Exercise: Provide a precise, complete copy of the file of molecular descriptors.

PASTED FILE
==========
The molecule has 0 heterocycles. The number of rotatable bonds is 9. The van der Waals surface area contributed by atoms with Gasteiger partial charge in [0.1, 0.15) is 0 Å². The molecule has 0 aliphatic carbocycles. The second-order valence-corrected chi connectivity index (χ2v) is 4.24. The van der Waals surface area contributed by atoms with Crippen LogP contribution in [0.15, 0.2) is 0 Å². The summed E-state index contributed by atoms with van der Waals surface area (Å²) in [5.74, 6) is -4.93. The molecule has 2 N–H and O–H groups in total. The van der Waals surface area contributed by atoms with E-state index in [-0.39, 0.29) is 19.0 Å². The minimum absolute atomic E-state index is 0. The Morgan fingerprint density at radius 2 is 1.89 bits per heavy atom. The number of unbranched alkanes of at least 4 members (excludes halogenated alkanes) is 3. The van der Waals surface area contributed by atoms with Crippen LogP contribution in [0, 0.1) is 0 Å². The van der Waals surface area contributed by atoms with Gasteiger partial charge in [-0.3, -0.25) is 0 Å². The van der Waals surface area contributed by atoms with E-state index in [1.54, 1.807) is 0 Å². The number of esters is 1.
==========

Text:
The molecule has 0 heterocycles. The number of rotatable bonds is 9. The van der Waals surface area contributed by atoms with Gasteiger partial charge in [0.1, 0.15) is 0 Å². The molecule has 0 aliphatic carbocycles. The second-order valence-corrected chi connectivity index (χ2v) is 4.24. The van der Waals surface area contributed by atoms with Crippen LogP contribution in [0.15, 0.2) is 0 Å². The summed E-state index contributed by atoms with van der Waals surface area (Å²) in [5.74, 6) is -4.93. The molecule has 2 N–H and O–H groups in total. The van der Waals surface area contributed by atoms with E-state index in [-0.39, 0.29) is 19.0 Å². The minimum absolute atomic E-state index is 0. The Morgan fingerprint density at radius 2 is 1.89 bits per heavy atom. The number of unbranched alkanes of at least 4 members (excludes halogenated alkanes) is 3. The van der Waals surface area contributed by atoms with Crippen LogP contribution in [0, 0.1) is 0 Å². The van der Waals surface area contributed by atoms with Gasteiger partial charge in [-0.3, -0.25) is 0 Å². The van der Waals surface area contributed by atoms with E-state index in [1.54, 1.807) is 0 Å². The number of esters is 1.